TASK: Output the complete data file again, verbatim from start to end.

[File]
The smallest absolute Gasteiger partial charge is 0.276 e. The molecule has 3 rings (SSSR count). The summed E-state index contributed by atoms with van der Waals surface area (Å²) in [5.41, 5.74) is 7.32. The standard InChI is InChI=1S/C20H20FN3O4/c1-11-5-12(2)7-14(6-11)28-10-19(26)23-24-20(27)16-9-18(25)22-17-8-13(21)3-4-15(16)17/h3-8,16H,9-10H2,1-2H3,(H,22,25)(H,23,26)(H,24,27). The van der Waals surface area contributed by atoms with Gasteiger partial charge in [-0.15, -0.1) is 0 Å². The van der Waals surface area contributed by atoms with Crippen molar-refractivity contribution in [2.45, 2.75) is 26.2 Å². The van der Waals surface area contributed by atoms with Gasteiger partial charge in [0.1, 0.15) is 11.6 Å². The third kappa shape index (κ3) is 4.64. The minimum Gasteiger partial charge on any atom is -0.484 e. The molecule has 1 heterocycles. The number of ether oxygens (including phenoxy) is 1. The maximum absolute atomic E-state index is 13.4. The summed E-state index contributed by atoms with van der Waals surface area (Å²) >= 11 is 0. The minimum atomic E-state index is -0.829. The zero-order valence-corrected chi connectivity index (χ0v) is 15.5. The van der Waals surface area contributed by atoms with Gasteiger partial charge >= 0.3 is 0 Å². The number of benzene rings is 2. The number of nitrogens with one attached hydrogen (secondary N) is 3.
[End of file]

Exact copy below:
The smallest absolute Gasteiger partial charge is 0.276 e. The molecule has 3 rings (SSSR count). The summed E-state index contributed by atoms with van der Waals surface area (Å²) in [5.41, 5.74) is 7.32. The standard InChI is InChI=1S/C20H20FN3O4/c1-11-5-12(2)7-14(6-11)28-10-19(26)23-24-20(27)16-9-18(25)22-17-8-13(21)3-4-15(16)17/h3-8,16H,9-10H2,1-2H3,(H,22,25)(H,23,26)(H,24,27). The van der Waals surface area contributed by atoms with Gasteiger partial charge in [-0.15, -0.1) is 0 Å². The van der Waals surface area contributed by atoms with Crippen molar-refractivity contribution in [2.45, 2.75) is 26.2 Å². The van der Waals surface area contributed by atoms with Gasteiger partial charge in [0.1, 0.15) is 11.6 Å². The third kappa shape index (κ3) is 4.64. The minimum Gasteiger partial charge on any atom is -0.484 e. The molecule has 1 heterocycles. The number of ether oxygens (including phenoxy) is 1. The maximum absolute atomic E-state index is 13.4. The summed E-state index contributed by atoms with van der Waals surface area (Å²) >= 11 is 0. The minimum atomic E-state index is -0.829. The zero-order valence-corrected chi connectivity index (χ0v) is 15.5. The van der Waals surface area contributed by atoms with Gasteiger partial charge >= 0.3 is 0 Å². The number of benzene rings is 2. The number of nitrogens with one attached hydrogen (secondary N) is 3.